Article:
And, of course, we’d all heard this before. Many times. Like Lazarus, the cliches rise and rise. And, once the president got there, they’d be exhumed several times over in Davos.

Addressing business leaders on Wednesday, Ramaphosa admitted that the revelations heard by Judge Raymond Zondo were painful for the ruling party and would prove to be so cathartic that the state would never be recaptured by venal criminal elements. 

What’s more, he added, the law enforcement agencies would be expected to fulfil their duties here “without favour or discrimination”.

This, apparently, is not a commonly shared opinion among senior members of the ruling party. Many of them flatly refuse to believe that they are criminals.

Addressing the media on Tuesday, ANC acting national spokesman Zizi Kodwa was at pains to point out that those party members implicated in the commission hearings were only “implicated”. They had yet to share their version of events, he smirked.

“We are avoiding doing a running commentary on every witness that appears,” Kodwa said. “In many instances, you can find one testimony contradicts another. The ANC can’t, on the basis of one testimony, rush to make a judgment.”

And so, yet another obtuse attempt to fob the public off with some dishonest excuse for the shameless ducking and diving over the years. The lies will, of course, continue, what with the coming elections. But the brown stuff is coming on so thick and fast that it’s best not to find oneself downwind of these people from now on.

Which brings us neatly to former Bosasa chief operating officer Angelo Agrizzi. 

Pronounced, aptly, “ur-greasy”. 

According to this cheerful slab of bonhomie, it would seem that Nomvula Mokonyane, minister of environmental affairs, is quite the party animal. This, at least, is one interpretation of the elaborate list of Christmas goodies she demanded from Bosasa each year.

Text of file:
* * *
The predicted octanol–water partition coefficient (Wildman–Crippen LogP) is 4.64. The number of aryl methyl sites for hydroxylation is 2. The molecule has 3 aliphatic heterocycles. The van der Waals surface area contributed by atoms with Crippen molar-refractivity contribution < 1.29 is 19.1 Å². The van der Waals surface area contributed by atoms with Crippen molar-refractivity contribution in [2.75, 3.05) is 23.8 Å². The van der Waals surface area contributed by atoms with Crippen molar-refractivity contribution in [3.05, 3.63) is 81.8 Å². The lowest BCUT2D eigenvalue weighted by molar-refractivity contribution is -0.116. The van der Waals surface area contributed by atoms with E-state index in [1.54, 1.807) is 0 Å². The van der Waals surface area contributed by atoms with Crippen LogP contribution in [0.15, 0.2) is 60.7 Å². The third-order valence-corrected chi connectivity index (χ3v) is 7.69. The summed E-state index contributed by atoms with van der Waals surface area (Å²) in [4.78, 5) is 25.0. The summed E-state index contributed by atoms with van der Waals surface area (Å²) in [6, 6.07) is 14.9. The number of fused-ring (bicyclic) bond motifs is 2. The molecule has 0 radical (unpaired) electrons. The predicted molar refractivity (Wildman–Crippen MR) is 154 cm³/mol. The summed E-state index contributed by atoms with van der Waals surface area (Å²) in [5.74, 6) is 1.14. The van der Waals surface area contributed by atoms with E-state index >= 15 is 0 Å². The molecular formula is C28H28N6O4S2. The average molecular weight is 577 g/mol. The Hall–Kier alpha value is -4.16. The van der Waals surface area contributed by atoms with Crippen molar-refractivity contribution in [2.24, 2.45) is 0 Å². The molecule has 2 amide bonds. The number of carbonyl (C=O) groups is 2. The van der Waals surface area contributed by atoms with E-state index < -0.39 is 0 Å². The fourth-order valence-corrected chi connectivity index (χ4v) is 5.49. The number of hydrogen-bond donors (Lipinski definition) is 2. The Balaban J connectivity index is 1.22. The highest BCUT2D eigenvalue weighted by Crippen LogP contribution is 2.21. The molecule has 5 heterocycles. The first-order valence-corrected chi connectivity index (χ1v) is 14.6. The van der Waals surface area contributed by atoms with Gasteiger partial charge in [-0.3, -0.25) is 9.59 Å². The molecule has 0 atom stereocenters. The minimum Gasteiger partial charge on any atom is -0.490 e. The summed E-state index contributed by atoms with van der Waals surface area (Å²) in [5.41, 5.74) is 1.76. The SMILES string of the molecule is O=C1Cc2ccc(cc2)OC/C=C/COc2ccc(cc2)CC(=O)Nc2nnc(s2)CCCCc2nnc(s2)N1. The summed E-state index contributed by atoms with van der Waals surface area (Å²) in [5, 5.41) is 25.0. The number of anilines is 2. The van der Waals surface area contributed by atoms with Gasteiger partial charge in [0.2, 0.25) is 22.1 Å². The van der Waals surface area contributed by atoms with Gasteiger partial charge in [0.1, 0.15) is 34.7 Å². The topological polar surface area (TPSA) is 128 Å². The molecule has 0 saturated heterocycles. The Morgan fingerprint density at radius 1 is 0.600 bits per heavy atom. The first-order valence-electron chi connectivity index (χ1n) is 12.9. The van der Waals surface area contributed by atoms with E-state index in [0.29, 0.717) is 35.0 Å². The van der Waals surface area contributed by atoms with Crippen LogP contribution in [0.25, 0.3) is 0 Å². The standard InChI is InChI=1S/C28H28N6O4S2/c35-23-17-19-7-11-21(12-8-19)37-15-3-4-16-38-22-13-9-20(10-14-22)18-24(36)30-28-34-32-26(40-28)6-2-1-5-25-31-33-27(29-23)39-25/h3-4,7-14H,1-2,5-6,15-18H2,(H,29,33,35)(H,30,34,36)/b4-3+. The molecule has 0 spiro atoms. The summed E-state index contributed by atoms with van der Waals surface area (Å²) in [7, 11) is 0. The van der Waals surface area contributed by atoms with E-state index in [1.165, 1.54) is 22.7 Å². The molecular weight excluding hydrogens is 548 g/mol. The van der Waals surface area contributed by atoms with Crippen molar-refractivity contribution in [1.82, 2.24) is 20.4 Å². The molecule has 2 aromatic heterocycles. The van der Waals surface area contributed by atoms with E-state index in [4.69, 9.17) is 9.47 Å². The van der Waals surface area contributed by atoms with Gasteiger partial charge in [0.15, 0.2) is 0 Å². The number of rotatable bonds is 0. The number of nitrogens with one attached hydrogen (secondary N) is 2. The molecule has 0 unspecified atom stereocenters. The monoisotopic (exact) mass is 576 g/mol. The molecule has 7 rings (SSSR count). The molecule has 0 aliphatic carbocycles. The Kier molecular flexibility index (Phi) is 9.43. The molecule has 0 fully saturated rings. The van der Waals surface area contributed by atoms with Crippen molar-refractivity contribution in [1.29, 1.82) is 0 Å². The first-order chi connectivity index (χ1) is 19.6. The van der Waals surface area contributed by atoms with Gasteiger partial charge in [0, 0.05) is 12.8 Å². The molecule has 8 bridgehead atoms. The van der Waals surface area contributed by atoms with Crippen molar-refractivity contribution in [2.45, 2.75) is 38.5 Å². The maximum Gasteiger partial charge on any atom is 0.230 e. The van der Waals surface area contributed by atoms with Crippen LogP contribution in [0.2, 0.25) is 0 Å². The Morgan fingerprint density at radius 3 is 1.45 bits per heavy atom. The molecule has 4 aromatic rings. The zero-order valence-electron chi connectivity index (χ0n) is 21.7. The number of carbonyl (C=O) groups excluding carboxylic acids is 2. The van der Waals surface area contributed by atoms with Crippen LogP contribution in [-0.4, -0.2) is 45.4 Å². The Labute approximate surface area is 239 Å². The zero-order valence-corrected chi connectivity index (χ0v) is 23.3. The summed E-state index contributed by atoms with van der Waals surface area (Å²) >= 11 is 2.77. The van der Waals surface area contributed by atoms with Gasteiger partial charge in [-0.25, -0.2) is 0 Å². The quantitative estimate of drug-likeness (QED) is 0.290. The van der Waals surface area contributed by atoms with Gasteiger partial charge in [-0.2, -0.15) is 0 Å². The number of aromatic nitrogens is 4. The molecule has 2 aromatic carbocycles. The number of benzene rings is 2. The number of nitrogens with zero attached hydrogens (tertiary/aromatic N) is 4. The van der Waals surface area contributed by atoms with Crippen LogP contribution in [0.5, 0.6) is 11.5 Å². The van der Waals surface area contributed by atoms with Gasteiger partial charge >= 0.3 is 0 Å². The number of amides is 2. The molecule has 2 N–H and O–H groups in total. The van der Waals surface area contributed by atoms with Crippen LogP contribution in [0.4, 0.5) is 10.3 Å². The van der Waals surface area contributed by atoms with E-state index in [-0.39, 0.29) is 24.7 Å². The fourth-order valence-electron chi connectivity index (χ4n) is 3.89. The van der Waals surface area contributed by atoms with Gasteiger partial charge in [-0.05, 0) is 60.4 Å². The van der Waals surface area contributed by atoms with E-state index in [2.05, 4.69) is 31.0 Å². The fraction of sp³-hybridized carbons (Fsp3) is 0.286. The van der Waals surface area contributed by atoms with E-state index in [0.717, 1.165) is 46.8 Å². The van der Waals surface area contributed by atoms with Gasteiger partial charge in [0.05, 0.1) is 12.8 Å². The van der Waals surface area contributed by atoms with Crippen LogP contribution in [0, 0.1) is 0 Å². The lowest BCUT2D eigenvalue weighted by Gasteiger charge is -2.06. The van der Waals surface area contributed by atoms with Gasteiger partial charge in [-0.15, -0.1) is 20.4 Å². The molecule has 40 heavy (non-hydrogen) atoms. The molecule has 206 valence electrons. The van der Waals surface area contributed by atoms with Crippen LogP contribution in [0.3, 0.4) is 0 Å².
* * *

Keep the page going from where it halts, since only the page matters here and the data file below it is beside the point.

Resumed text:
In fact, in this regard, it is perhaps a great pity that Donald Trump wasn’t at Davos this year. 

You will no doubt have seen the recent photographs of the marmalade madman proudly posing with the take-away pizzas, hamburgers and other junk food he laid out for a college football team visiting the White House — all because the US government shutdown (nothing to do with him, obviously) has affected federal catering services.

Imagine if Ramaphosa had been given the opportunity to gently take Trump aside and, as one billionaire world leader to another, generously share with the man-child the secrets of Mokanyane’s winning party ways: nothing less than 120 cases of cold drink, 40 cases of beer, four cases of quality whisky, 12 cases of frozen chicken, 200kg of beef braai packs and eight lambs, chopped in pieces, as well as a few cases of premium brandy and other speciality alcohol.

All of which, Cyril would perhaps needlessly point out, certainly put the merry into the Christmases down Mokonyane way. And, clever lady that she is, she didn’t a pay a cent for any of it. 

How bigly, then, the kudos for the buffalo guy! The greatest ever! And South Africa not a shithole after all!